Getting a Tourism Visa for China Adventure

November 06, 2012

photo of our visa for China ( what I can show)

We're heading off to China this week and are happy to have the visa process behind us. Now we know how to get a Chinese visa while in Southeast Asia and we're getting excited about our trip! Our dear friend Winser Zhao from China Travel 2.0 has been a huge help with our trip planning. We met many years ago online via Twitter, so it's exciting to finally meet in person. If you are planning a trip to China, I can't recommend him highly enough.

Getting a visa for China was very straight forward, easy and certainly not a nightmare like getting an Indian visa from Asia, but of course there were a few bumps along the way as we figured out how to do it.

After 7 years of non-stop world travel , we have quite the collection of passport stamps and visas and regularly have to learn what hoops need to be jumped through for each country. Getting a tourist visa can sometimes be an adventure.

Because our child is in a Mandarin school in Penang, we all have long stay visas for Malaysia, thus that probably makes things a bit easier. It's probably easiest to get one's visa from your home country, but since we are rarely there and we are very spontaneous about travel decisions, we almost always get our visas while traveling.

great wall of China picture on our Chinese visas

Often they are quite easy, but China had more rules ( but not as many as India). The China visa is also quite expensive for Americans ( 1500 rmb or 165 dollars each), but I hear that is because of reciprocity. We could have paid an agency to do this for us, but the price was outrageous, almost as much as the visa, so we just did it on our own since we are budget travelers.


Getting our China visas was actually VERY easy. We filled out some forms and brought them with our passports to the KL China Visa Center. We had talked to them quite a bit by phone before going to make sure we had everything correct. It took about 15 minutes total  to drop them off and apply and less than 15 minutes to pick them up.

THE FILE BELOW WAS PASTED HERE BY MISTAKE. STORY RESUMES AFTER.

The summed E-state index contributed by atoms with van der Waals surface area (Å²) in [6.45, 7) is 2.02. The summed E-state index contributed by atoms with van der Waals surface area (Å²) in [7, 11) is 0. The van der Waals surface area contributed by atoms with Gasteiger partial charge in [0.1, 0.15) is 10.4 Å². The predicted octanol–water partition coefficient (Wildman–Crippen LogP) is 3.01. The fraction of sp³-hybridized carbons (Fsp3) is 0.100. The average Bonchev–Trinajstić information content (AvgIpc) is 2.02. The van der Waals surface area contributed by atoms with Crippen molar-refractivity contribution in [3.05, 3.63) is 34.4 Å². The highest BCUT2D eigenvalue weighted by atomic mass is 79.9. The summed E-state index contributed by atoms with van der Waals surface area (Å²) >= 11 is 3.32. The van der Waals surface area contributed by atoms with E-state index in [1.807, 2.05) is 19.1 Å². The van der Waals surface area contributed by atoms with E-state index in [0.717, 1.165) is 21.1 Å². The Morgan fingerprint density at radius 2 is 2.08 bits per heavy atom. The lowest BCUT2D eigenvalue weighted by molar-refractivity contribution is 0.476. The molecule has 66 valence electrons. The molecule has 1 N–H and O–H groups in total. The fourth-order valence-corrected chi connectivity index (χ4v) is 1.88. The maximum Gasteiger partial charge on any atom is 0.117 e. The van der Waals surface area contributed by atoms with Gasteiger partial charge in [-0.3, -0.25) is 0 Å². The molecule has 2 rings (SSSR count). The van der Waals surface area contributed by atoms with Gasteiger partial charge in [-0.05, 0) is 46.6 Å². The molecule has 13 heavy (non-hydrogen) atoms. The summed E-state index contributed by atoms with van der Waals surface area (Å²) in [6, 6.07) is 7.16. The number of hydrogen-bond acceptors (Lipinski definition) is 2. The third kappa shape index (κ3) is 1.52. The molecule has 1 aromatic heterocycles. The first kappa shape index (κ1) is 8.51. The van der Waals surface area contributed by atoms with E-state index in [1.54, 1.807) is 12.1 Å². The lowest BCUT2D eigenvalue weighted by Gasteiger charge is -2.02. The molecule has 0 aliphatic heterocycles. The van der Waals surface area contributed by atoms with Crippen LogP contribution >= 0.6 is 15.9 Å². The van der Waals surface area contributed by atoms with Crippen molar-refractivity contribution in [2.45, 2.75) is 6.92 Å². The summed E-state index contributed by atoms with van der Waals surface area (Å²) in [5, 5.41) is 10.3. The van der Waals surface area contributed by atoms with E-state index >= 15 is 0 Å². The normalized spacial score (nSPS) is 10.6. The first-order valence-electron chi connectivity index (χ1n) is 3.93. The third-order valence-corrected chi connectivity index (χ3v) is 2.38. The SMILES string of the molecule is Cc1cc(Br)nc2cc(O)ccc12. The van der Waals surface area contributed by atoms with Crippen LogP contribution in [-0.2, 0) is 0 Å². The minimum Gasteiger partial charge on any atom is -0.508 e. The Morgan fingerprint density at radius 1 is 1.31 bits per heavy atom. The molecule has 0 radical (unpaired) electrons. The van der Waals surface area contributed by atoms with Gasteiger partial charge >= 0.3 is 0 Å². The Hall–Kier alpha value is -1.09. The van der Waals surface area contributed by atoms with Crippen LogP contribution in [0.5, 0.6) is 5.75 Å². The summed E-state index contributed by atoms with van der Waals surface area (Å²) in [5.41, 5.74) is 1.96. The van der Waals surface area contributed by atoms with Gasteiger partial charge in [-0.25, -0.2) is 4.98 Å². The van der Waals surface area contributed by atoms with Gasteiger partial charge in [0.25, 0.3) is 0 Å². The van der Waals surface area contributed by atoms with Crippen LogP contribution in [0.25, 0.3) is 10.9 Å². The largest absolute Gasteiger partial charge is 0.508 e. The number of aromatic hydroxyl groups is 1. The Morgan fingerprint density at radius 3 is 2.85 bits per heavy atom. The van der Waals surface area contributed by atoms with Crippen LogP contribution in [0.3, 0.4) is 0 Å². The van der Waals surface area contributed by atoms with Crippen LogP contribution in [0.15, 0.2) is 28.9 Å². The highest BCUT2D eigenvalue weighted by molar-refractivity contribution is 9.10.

Sometimes they like to do interviews, but that was not requested for us. We had applied for a multi-entrance visa and at least 60 days. Alas, we only got a one time visa and only for a month, so we had to rebook our flights ( not fun).


The real hassle and adventure came with the buses in Penang. Thankfully, DaVinci had to do this on his own and managed to do it in two VERY long days, dodging large rats, swarms of bugs and barking-at-him wild dogs at dawn.

He got up at 4:30 to leave at 5:00 AM both times and got home at 11 PM the first time and 2:30 AM the second time. The good news is he made it safely and entertained us with the stories of his adventure.

Have you ever gotten a visa for China? Do you enjoy the adventure of getting visas while traveling?

« previous | | next »


TrackBack URL for this entry:

Listed below are links to weblogs that reference Getting a Tourism Visa for China Adventure:


Feed You can follow this conversation by subscribing to the comment feed for this post.


I went to the embassy in NYC to apply for the visa. The line was out the door and I waited about 5 hours. I watched and almost 1/2 the people were turned away because of paperwork issues. I had to change my paperwork as I was told I could not apply for a multi entry visa but my paperwork was accepted. I came back 2 days later and waited for 10 minutes to pick up.

Jeanne @soultravelers3

Interesting Meghan, thanks so much for the input! It was very crowded in KL as well, but thankfully it went quickly and also the access by phone was extremely helpful to make sure we had our paperwork complete before we got there.


My daughter was invited at the last minute to join a classmate on her summer vacation to see her father in China and needed a visa fast. (She had been invited because her classmate's first choice did not think to apply for a passport!)

At the time my daughter was attending an international boarding school in California. We did not know the family but asked the school for advice on her security with them and the school assured me this was a wise decision.

Turns out the family was wonderful and made all the arrangements for her visa. She had a delightful three week adventure with her school chum to several cities, attending family and business dinners along the way.

I still don't know how they managed but my daughter was issued a two year visa in one week and had the time of her life.

Post a comment

Comments are moderated, and will not appear on this weblog until the author has approved them.

If you have a TypeKey or TypePad account, please Sign In.

Enter your email address:

Delivered by FeedBurner